Astronomers accuse Elon Musk of blocking stars with Starlink satellites Business

Astronomers have warned that Elon Musk’s Starlink risks blocking stars to deep space telescopes and jeopardizing hundreds of millions of pounds of British investment in space exploration.

The Royal Astronomical Society has claimed that networks threatening to cover the night sky with small low-orbiting satellites could blind observatories with light pollution and radio interference.

Robert Massey, deputy executive director of the company, warned that a “large sum of public money” could be wasted if investments in radio telescopes were blinded by thousands of satellites.

Mr. Musk’s Starlink, part of his rocket company SpaceX, plans to launch more than 12,000 satellites that will hopefully provide internet connectivity to remote areas of the planet.

Rival companies, such as OneWeb, which is backed by the UK government, and Amazon are also planning to launch hundreds of satellites to provide rural broadband.

But astronomers have warned it will create light pollution that will make it harder for amateur astronomers to spot planets and stars in the night sky.

They also argue that investments in radio telescopes, which use radio waves to research the origins of the universe, could be at risk due to interference.

Among these are the Square Kilometer Array (SKA), a large radio telescope in the Australian outback designed for deep space observation that has been in development for 30 years, and the Jodrell Bank Center near Manchester.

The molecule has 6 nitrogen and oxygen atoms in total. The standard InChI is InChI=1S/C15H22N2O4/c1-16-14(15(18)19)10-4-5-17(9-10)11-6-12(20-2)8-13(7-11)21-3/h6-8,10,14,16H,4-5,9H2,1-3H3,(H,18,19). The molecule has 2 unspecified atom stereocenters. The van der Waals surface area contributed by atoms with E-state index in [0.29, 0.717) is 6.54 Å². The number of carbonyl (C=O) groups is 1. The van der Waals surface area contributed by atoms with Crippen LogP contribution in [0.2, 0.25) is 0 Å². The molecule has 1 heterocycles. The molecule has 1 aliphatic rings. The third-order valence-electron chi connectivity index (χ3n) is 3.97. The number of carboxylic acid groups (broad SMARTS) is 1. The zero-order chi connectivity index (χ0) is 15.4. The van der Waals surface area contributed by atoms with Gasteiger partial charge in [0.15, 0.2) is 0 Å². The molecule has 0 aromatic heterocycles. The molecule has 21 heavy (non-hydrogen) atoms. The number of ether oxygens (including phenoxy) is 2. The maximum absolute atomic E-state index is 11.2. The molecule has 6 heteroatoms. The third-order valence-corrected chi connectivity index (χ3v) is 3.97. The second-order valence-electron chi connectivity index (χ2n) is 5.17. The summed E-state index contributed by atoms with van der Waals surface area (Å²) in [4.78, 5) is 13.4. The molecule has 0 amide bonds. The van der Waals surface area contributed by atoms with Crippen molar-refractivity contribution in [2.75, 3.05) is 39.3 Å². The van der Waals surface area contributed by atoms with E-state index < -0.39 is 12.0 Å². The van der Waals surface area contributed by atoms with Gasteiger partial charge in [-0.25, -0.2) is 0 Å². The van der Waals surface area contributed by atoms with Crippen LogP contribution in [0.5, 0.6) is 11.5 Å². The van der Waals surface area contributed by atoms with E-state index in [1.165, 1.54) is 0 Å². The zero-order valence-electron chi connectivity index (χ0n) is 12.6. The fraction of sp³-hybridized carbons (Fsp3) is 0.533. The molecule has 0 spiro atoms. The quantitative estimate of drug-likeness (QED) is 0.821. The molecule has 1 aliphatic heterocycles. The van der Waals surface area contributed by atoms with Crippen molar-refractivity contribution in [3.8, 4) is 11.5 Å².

The government has pledged £ 270million towards the SKA’s current £ 1.5 billion cost and spends tens of millions of pounds each year on other observatories.

Mr. Massey said: “These communications satellites require powerful downlinks. Historically, you would put a radio telescope in a remote location without interference.

“But if you have a constellation of satellites by design covering the surface of the earth, there’s nothing you can do about it. In a pessimistic scenario, we close a window on the universe.

The SKA and the Royal Astronomical Society have complained to Ofcom, the telecommunications regulator, asking it to regulate the expansion of satellite constellations, including their impact on astronomy under conditions of license.

Mr Massey said there was an additional risk of unregulated expansion of satellite launches from China or Russia. He said, “We can talk to Starlink and OneWeb, but can we have the same conversation with companies in China or Russia if they are launching systems? “

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This notice was published: 2021-12-02 17:39:58

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